The Governor Owes Alaskans More Information About His Instructions Than Just The Same Old Song

The Governor Owes Alaskans More Information About His Instructions Than Just The Same Old Song

On Monday, August 1, 2022, the Office of the Governor’s doors are visible from the third floor of the Alaska State Capitol located in Juneau, Alaska. (Image via Alaska Beacon/James Brooks)

Apparently, the governor’s administration enjoys listening to country music. Unable to dispute such decision. Country music talks about American heartbreaks and dreams. Folklore mixed with alcohol, grilled food, and broken hearts.

The songs’ telling of plausible or implausible human-interest tales, such as the well-known refrain “That’s my story, and I’m sticking to it,” is one of the things that contributes to its immense popularity.

Regretfully, the public is largely receiving the same response from Gov. Mike Dunleavy’s office regarding his decisions behind twelve executive orders, all of which are set to go into force unless the Legislature rejects them by the middle of March.

While some of the orders may make sense, others would require significant adjustments and have raised many important concerns among the public and lawmakers.

But instead of going into specifics about the whys and hows, the governor’s administration is essentially adhering to their narrative: “Making state government as effective and efficient as possible is one of Governor Dunleavy’s top goals. Several executive orders move responsibilities from commissions and boards to the appropriate state department, which is optimal for effective administration.

That undoubtedly doesn’t cover any of the 12 orders’ specifics. It sounds wonderful, but it doesn’t bring anything new to the song, much like a repeating chord in a country song. The public is entitled to greater information and sincere justifications.

According to one of the executive orders, the governor would be the only person able to choose the nine members of the advisory board, as the Legislature’s power to name board members would no longer exist under state law.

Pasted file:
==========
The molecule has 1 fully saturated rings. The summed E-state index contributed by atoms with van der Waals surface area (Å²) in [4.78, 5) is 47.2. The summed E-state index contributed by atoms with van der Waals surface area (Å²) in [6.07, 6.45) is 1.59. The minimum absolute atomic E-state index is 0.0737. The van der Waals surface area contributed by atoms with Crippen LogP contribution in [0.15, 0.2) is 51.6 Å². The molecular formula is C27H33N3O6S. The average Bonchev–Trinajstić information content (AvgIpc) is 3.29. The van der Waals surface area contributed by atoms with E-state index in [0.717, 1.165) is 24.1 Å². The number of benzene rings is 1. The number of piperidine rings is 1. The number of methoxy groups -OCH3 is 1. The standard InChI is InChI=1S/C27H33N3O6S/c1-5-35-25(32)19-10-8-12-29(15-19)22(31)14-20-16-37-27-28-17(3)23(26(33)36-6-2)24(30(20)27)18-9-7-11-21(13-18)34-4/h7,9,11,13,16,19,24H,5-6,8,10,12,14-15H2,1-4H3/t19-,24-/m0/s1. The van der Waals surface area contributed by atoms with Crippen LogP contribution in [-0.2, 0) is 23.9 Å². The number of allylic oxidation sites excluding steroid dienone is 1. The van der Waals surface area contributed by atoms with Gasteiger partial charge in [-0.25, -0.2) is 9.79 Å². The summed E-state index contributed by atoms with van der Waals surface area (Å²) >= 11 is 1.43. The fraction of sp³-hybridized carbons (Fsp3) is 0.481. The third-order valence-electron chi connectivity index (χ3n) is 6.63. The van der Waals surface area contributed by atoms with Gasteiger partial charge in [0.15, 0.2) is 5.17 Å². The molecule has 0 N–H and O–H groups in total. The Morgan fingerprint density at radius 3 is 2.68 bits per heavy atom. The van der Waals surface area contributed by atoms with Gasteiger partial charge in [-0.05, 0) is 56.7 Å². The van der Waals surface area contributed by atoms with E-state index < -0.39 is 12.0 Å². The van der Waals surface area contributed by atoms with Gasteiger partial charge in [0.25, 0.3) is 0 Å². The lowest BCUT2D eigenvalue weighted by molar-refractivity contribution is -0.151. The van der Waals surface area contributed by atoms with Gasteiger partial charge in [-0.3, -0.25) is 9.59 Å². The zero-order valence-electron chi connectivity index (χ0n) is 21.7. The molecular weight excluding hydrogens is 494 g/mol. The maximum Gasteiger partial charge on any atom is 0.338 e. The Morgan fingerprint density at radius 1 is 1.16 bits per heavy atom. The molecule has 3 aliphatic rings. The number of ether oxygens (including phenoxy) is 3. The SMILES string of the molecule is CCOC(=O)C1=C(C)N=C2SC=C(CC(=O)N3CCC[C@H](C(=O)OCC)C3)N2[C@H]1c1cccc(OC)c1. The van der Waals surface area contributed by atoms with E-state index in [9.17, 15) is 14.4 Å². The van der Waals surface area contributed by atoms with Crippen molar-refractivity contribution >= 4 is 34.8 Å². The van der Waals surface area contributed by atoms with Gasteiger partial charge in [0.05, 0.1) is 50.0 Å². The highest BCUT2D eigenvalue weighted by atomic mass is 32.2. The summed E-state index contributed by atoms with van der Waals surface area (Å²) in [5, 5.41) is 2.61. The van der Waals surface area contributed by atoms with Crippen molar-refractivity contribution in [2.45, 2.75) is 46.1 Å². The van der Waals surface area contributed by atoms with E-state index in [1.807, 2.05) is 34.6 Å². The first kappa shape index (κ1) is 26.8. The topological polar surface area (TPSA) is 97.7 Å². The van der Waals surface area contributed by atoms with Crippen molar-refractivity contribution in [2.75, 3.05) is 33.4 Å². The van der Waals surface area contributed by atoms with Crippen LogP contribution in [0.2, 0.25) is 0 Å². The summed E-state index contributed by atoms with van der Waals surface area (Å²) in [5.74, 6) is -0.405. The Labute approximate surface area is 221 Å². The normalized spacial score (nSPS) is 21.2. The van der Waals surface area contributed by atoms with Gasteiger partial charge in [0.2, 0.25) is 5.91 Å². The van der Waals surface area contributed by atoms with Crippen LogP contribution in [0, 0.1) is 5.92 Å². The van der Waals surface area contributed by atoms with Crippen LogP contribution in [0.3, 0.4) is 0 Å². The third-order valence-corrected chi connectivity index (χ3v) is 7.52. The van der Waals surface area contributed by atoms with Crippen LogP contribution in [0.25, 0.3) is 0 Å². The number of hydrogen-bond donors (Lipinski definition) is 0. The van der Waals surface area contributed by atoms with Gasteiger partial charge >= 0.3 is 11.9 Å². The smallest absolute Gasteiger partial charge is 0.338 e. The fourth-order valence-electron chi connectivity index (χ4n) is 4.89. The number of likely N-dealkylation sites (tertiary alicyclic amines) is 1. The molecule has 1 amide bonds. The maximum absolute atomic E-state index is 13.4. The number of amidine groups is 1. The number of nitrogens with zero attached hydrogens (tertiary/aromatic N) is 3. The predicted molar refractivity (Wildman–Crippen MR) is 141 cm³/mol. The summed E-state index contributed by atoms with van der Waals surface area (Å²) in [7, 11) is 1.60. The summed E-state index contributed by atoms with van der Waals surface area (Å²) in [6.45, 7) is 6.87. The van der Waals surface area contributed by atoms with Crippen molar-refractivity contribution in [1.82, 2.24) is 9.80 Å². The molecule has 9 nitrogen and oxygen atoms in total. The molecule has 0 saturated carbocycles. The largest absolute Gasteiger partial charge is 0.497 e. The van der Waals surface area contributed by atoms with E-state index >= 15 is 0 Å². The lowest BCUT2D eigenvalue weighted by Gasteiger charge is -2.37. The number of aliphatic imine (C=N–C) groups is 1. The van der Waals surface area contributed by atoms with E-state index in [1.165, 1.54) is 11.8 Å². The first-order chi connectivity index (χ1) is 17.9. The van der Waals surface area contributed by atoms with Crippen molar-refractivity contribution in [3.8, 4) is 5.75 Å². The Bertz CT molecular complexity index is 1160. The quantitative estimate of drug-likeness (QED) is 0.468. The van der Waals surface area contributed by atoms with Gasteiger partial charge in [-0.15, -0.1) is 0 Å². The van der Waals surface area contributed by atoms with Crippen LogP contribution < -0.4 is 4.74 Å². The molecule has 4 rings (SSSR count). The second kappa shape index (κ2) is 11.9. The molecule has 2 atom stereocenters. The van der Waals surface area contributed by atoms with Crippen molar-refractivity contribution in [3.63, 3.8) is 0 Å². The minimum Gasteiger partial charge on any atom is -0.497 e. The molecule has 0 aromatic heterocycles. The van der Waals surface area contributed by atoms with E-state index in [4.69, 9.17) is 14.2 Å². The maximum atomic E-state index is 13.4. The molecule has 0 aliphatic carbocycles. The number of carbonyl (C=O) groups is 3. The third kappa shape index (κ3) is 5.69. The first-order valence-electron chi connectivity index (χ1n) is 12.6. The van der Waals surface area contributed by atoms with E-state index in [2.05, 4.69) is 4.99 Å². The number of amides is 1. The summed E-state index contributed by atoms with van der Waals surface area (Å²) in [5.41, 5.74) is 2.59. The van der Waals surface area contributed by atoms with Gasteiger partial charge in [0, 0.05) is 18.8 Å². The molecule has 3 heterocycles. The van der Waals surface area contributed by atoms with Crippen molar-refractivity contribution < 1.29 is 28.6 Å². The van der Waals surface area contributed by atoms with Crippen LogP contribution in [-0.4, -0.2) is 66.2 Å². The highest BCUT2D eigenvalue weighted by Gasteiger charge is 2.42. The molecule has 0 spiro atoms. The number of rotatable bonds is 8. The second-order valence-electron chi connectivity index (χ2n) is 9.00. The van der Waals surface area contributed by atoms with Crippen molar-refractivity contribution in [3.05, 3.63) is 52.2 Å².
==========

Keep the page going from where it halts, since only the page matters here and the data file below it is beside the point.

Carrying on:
The advisory board was established to provide oversight and a second opinion, not to oppose the administration’s motions. While giving the governor full control over appointments may be more efficient than giving it to the Legislature, this seems to be overlooked.

The Legislature established the Chilkat Bald Eagle Preserve Advisory Council in 1982 to provide management guidance for the well-known attraction, which attracts tourists from all over the world to witness hundreds of eagles feasting on late-fall salmon runs close to Haines. However, one of the executive orders would dissolve the council. Reducing community participation in management choices may be effective, but it doesn’t seem to support cooperative resource management for the state.

Dunleavy also ordered the dissolution of the Wood-Tikchik State Park Management Council, which oversees around 1.6 million acres of property at Bristol Bay’s headwaters and offers local guidance. Representatives from the surrounding towns, villages, and tribes make up the council. The Department of Natural Resources would take up the council’s responsibilities. Effective, perhaps, but possibly inconsiderate to the community.

More justifications for the executive orders ought to be given by the governor’s office so that lawmakers can determine whether to support or oppose the measures.

In order for the public to judge whether or not they enjoy the song, they also ought to hear more of the governor’s story.

Leave a Reply

Your email address will not be published. Required fields are marked *